The Occupational Safety and Health Administration defines its division of Region III to include Delaware, Pennsylvania, Maryland, District of Columbia, Virginia, and West Virginia. The Department of Labor recorded 112 inspections conducted in Region III during the week beginning Monday, June 22 and ending Friday, June 26, 2015. Reported inspections in the Region III States […]

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The Occupational Safety and Health Administration defines its division of Region III to include Delaware, Pennsylvania, Maryland, District of Columbia, Virginia, and West Virginia.

The Department of Labor recorded 112 inspections conducted in Region III during the week beginning Monday, June 22 and ending Friday, June 26, 2015.

Reported inspections in the Region III States are as follows:

Virginia 56 inspections

Pennsylvania 41 inspections

West Virginia 8 inspections

Maryland 4 inspections

District of Columbia 2 inspections

Delaware 1 inspection

Inspections conducted in the Commonwealth of Virginia totaled fifty-six (56). Of those inspections, thirty-four (34) were construction-related facilities while the remaining twenty-one (21) were done in areas of general industry, as well as one (1) unspecified location.

VOSH, which administers and enforces OSHA in Virginia, reported the following inspections for the week of 6/22-26:

Source of Authority

Planned: 38

Complaint: 7

Referral: 5

Follow Up: 1

Other: 1

Municipality

Arlington 1; Boones Mill 1; Danville 2; Dulles 1; Forest 1; Gainesville 1; Harrisonburg 8; Henrico 3; Lynchburg 2; Mcgaheysville 1; Mclean 2; Midland 1; Norfolk 7; Orange 5; Portsmouth 2; Prince George 1; Purcellville 1; Richmond 2; Roanoke 1; Rustburg 1; Smithfield 3; Suffolk 1; Verona 1; Virginia Beach 7

Scope of Inspection

Partial: 28

Comprehensive/Complete: 20

Other: 8

Nature of Inspection

Construction: 34

General Industry: 21

Unspecified: 1

Please note that not all OSHA inspections are reported on OSHA‚ inspection database website.
OSHA may inspect a worksite under various sources of authority, including inspections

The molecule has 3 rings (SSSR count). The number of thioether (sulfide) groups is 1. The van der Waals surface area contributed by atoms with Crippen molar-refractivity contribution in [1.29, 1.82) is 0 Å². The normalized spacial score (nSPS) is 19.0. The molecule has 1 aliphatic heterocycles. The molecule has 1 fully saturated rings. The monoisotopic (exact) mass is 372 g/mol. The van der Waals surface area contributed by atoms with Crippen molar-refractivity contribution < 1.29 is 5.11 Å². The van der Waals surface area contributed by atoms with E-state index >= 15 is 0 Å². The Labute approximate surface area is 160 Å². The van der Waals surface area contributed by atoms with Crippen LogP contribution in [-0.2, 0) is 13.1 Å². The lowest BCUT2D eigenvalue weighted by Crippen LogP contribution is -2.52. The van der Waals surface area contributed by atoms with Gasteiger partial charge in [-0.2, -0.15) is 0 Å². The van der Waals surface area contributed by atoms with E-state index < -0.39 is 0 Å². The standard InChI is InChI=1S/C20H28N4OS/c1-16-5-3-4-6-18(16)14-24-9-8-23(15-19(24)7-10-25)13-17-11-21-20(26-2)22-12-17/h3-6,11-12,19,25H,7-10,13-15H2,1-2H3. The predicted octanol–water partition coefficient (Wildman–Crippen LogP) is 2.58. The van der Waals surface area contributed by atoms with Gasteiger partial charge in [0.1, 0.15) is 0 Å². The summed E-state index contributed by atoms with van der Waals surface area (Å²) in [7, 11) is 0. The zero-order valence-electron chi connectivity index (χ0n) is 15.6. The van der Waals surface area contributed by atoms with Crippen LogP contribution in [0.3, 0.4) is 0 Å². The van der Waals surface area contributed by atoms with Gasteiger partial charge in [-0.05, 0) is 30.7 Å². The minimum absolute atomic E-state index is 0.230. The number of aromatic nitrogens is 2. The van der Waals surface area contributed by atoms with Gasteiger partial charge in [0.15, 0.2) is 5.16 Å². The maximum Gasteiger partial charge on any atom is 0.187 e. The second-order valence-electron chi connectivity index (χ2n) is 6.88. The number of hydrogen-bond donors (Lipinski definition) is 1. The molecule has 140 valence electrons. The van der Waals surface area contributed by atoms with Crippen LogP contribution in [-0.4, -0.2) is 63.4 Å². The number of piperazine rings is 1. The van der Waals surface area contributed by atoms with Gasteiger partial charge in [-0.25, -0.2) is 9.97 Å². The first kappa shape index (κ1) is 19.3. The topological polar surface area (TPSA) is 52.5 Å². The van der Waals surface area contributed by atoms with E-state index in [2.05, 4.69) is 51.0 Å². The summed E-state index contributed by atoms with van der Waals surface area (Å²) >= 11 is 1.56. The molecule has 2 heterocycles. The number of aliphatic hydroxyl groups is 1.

conducted as the result of a complaint- generally lodged by an employee who reports purportedly unsafe working conditions to OSHA; as the result of a referral- generally from the media due to reports of an incident (e.g, accident involving injuries) taking place at the worksite; as part of an OSHA program (programmed inspection)- these inspections take place because the employer appears on a list created by OSHA relating to an emphasis program it has undertaken, including National Emphasis Programs (e.g., fall protection, chemical issues (PSM-related processes)); or self-reported fatalities or injuries taking place at the facility (e.g., employer contacts OSHA pursuant to regulations mandating reporting certain incidents).
If your worksite is inspected, feel free to contact our firm with any questions you may have
regarding the OSHA citation defense process. OSHA will issue citations from any given inspection within six (6) months from the beginning of the inspection. In federal OSHA plan states, you only have 15 working days to contest the citation, including the proposed penalties and abatement periods set forth therein, from once it is received. If you participate in an informal settlement conference, this participation may not toll the time in which you must issue a notice of contest. If a timely notice of contest is not provided, you may lose your right to contest the proposed citations, including the attendant penalties and abatement periods. Once your notice of contest is received, OSHA or its state-plan equivalent will initiate the prosecution of the proposed OSHA citations by filing a complaint against your company.

Source: www.osha.gov

 

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